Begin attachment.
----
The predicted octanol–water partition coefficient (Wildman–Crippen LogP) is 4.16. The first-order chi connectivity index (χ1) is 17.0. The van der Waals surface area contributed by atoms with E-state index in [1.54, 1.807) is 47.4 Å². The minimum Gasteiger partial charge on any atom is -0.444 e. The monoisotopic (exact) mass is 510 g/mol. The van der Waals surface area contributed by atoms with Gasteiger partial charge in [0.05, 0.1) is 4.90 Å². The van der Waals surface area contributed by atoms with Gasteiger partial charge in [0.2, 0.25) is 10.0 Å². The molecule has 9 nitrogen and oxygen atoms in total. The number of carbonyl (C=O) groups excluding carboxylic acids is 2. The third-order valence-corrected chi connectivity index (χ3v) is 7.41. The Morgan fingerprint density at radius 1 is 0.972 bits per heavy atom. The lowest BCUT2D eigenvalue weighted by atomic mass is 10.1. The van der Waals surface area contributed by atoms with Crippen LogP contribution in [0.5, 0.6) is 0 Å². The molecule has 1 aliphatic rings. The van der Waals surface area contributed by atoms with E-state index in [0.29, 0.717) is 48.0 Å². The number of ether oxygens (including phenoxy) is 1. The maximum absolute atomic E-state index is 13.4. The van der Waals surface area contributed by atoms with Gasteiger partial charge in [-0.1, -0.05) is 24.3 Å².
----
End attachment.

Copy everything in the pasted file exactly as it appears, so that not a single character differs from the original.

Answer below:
The predicted octanol–water partition coefficient (Wildman–Crippen LogP) is 4.16. The first-order chi connectivity index (χ1) is 17.0. The van der Waals surface area contributed by atoms with E-state index in [1.54, 1.807) is 47.4 Å². The minimum Gasteiger partial charge on any atom is -0.444 e. The monoisotopic (exact) mass is 510 g/mol. The van der Waals surface area contributed by atoms with Gasteiger partial charge in [0.05, 0.1) is 4.90 Å². The van der Waals surface area contributed by atoms with Gasteiger partial charge in [0.2, 0.25) is 10.0 Å². The molecule has 9 nitrogen and oxygen atoms in total. The number of carbonyl (C=O) groups excluding carboxylic acids is 2. The third-order valence-corrected chi connectivity index (χ3v) is 7.41. The Morgan fingerprint density at radius 1 is 0.972 bits per heavy atom. The lowest BCUT2D eigenvalue weighted by atomic mass is 10.1. The van der Waals surface area contributed by atoms with Crippen LogP contribution in [0.5, 0.6) is 0 Å². The molecule has 1 aliphatic rings. The van der Waals surface area contributed by atoms with E-state index in [0.29, 0.717) is 48.0 Å². The number of ether oxygens (including phenoxy) is 1. The maximum absolute atomic E-state index is 13.4. The van der Waals surface area contributed by atoms with Gasteiger partial charge in [-0.1, -0.05) is 24.3 Å².